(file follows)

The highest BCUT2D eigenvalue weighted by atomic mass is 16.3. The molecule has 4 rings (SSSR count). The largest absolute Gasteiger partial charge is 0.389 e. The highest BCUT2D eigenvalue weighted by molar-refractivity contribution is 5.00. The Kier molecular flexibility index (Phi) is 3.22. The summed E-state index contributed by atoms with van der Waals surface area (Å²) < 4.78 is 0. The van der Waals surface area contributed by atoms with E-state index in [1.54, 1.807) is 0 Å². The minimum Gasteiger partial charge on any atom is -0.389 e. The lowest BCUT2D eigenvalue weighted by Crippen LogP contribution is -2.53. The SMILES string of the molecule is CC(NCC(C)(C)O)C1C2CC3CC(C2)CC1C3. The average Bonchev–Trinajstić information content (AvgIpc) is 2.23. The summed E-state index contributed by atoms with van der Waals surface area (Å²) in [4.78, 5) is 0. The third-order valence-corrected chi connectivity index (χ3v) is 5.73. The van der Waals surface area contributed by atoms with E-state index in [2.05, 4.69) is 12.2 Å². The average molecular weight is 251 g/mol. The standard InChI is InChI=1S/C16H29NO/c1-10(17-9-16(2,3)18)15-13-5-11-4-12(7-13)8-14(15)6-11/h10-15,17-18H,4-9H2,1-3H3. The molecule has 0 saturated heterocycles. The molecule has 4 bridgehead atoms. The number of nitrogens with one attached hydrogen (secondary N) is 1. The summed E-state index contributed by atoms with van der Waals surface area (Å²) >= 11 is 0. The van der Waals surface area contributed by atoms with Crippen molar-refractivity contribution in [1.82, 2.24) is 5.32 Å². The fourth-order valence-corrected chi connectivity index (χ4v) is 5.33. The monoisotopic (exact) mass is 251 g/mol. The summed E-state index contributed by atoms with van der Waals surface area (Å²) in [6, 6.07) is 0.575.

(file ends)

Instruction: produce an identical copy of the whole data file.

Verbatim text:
The highest BCUT2D eigenvalue weighted by atomic mass is 16.3. The molecule has 4 rings (SSSR count). The largest absolute Gasteiger partial charge is 0.389 e. The highest BCUT2D eigenvalue weighted by molar-refractivity contribution is 5.00. The Kier molecular flexibility index (Phi) is 3.22. The summed E-state index contributed by atoms with van der Waals surface area (Å²) < 4.78 is 0. The van der Waals surface area contributed by atoms with E-state index in [1.54, 1.807) is 0 Å². The minimum Gasteiger partial charge on any atom is -0.389 e. The lowest BCUT2D eigenvalue weighted by Crippen LogP contribution is -2.53. The SMILES string of the molecule is CC(NCC(C)(C)O)C1C2CC3CC(C2)CC1C3. The average Bonchev–Trinajstić information content (AvgIpc) is 2.23. The summed E-state index contributed by atoms with van der Waals surface area (Å²) in [4.78, 5) is 0. The third-order valence-corrected chi connectivity index (χ3v) is 5.73. The van der Waals surface area contributed by atoms with E-state index in [2.05, 4.69) is 12.2 Å². The average molecular weight is 251 g/mol. The standard InChI is InChI=1S/C16H29NO/c1-10(17-9-16(2,3)18)15-13-5-11-4-12(7-13)8-14(15)6-11/h10-15,17-18H,4-9H2,1-3H3. The molecule has 0 saturated heterocycles. The molecule has 4 bridgehead atoms. The number of nitrogens with one attached hydrogen (secondary N) is 1. The summed E-state index contributed by atoms with van der Waals surface area (Å²) >= 11 is 0. The van der Waals surface area contributed by atoms with Crippen molar-refractivity contribution in [1.82, 2.24) is 5.32 Å². The fourth-order valence-corrected chi connectivity index (χ4v) is 5.33. The monoisotopic (exact) mass is 251 g/mol. The summed E-state index contributed by atoms with van der Waals surface area (Å²) in [6, 6.07) is 0.575.